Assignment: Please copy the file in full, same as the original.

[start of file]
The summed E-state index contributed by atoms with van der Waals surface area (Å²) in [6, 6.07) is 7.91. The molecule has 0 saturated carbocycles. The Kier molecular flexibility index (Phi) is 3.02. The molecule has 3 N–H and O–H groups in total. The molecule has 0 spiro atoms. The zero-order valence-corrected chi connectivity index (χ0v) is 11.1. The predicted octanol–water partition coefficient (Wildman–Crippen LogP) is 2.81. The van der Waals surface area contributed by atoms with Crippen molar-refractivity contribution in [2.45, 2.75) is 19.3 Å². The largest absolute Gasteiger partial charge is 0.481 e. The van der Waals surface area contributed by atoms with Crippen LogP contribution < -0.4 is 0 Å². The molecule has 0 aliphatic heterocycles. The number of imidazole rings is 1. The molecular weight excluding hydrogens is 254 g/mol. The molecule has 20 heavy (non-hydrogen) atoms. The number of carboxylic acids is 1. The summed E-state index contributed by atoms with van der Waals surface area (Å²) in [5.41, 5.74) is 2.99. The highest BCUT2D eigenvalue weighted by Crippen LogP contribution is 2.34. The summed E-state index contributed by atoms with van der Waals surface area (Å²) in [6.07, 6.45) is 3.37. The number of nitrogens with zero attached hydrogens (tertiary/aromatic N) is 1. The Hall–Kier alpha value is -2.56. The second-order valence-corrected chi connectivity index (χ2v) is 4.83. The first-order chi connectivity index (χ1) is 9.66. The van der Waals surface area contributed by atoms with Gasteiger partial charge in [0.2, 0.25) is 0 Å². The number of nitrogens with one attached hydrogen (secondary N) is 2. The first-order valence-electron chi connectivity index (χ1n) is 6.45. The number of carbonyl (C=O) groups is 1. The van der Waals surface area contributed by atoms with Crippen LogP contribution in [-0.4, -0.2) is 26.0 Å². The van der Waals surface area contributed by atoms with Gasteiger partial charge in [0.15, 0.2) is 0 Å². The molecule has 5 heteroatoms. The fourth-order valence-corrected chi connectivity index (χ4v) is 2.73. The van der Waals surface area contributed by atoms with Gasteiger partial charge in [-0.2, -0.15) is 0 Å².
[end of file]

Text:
The summed E-state index contributed by atoms with van der Waals surface area (Å²) in [6, 6.07) is 7.91. The molecule has 0 saturated carbocycles. The Kier molecular flexibility index (Phi) is 3.02. The molecule has 3 N–H and O–H groups in total. The molecule has 0 spiro atoms. The zero-order valence-corrected chi connectivity index (χ0v) is 11.1. The predicted octanol–water partition coefficient (Wildman–Crippen LogP) is 2.81. The van der Waals surface area contributed by atoms with Crippen molar-refractivity contribution in [2.45, 2.75) is 19.3 Å². The largest absolute Gasteiger partial charge is 0.481 e. The van der Waals surface area contributed by atoms with Crippen LogP contribution < -0.4 is 0 Å². The molecule has 0 aliphatic heterocycles. The number of imidazole rings is 1. The molecular weight excluding hydrogens is 254 g/mol. The molecule has 20 heavy (non-hydrogen) atoms. The number of carboxylic acids is 1. The summed E-state index contributed by atoms with van der Waals surface area (Å²) in [5.41, 5.74) is 2.99. The highest BCUT2D eigenvalue weighted by Crippen LogP contribution is 2.34. The summed E-state index contributed by atoms with van der Waals surface area (Å²) in [6.07, 6.45) is 3.37. The number of nitrogens with zero attached hydrogens (tertiary/aromatic N) is 1. The Hall–Kier alpha value is -2.56. The second-order valence-corrected chi connectivity index (χ2v) is 4.83. The first-order chi connectivity index (χ1) is 9.66. The van der Waals surface area contributed by atoms with Gasteiger partial charge in [0.2, 0.25) is 0 Å². The number of nitrogens with one attached hydrogen (secondary N) is 2. The first-order valence-electron chi connectivity index (χ1n) is 6.45. The number of carbonyl (C=O) groups is 1. The van der Waals surface area contributed by atoms with Crippen LogP contribution in [-0.4, -0.2) is 26.0 Å². The van der Waals surface area contributed by atoms with Gasteiger partial charge in [0.15, 0.2) is 0 Å². The molecule has 5 heteroatoms. The fourth-order valence-corrected chi connectivity index (χ4v) is 2.73. The van der Waals surface area contributed by atoms with Gasteiger partial charge in [-0.2, -0.15) is 0 Å².